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Solving Einstein's equations on supercomputers

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10 Author(s)
Allen, G. ; Max-Planck-Inst. for Gravitational Phys., Germany ; Goodale, T. ; Lanfermann, G. ; Radke, T.
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In 1916, Albert Einstein published his famous general theory of relativity, which contains the rules of gravity and provides the basis for modern theories of astrophysics and cosmology. For many years, physicists, astrophysicists and mathematicians have striven to develop techniques for unlocking the secrets contained in Einstein's theory of gravity; more recently, computational science research groups have added their expertise to the endeavor. Because the underlying scientific project provides such a demanding and rich system for computational science, techniques developed to solve Einstein's equations will apply immediately to a large family of scientific and engineering problems. The authors have developed a collaborative computational framework that allows remote monitoring and visualization of simulations, at the center of which lies a community code called Cactus. Many researchers in the general scientific computing community have already adopted Cactus, as have numerical relativists and astrophysicists. In June 1999, an international team of researchers at various sites ran some of the largest such simulations in numerical relativity yet undertaken, using a 256-processor SGI Origin 2000 supercomputer at the National Center for Supercomputing Applications (NCSA). Other globally distributed scientific teams are running visual simulations of Einstein's equations on the gravitational effects of colliding black holes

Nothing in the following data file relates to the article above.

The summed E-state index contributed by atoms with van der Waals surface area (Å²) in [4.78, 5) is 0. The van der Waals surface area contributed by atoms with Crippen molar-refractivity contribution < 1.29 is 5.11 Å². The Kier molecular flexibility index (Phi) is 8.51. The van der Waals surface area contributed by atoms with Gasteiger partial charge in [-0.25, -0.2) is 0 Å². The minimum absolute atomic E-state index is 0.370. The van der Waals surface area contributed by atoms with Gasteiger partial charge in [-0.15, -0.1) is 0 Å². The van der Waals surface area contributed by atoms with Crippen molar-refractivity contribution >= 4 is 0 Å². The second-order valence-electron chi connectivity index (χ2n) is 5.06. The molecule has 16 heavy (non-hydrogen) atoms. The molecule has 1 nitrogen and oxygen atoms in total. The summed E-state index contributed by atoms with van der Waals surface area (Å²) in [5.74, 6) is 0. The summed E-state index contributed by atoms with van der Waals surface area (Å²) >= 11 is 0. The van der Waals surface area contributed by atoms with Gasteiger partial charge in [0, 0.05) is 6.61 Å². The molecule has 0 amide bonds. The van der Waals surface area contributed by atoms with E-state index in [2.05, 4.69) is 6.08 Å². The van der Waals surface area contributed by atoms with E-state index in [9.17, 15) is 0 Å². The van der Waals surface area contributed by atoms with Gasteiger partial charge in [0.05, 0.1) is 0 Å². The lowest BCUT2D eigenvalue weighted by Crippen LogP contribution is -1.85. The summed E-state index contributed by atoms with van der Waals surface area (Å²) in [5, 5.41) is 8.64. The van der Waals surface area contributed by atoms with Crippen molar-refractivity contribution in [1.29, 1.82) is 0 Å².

Published in:

Computer  (Volume:32 ,  Issue: 12 )

Date of Publication:

Dec 1999

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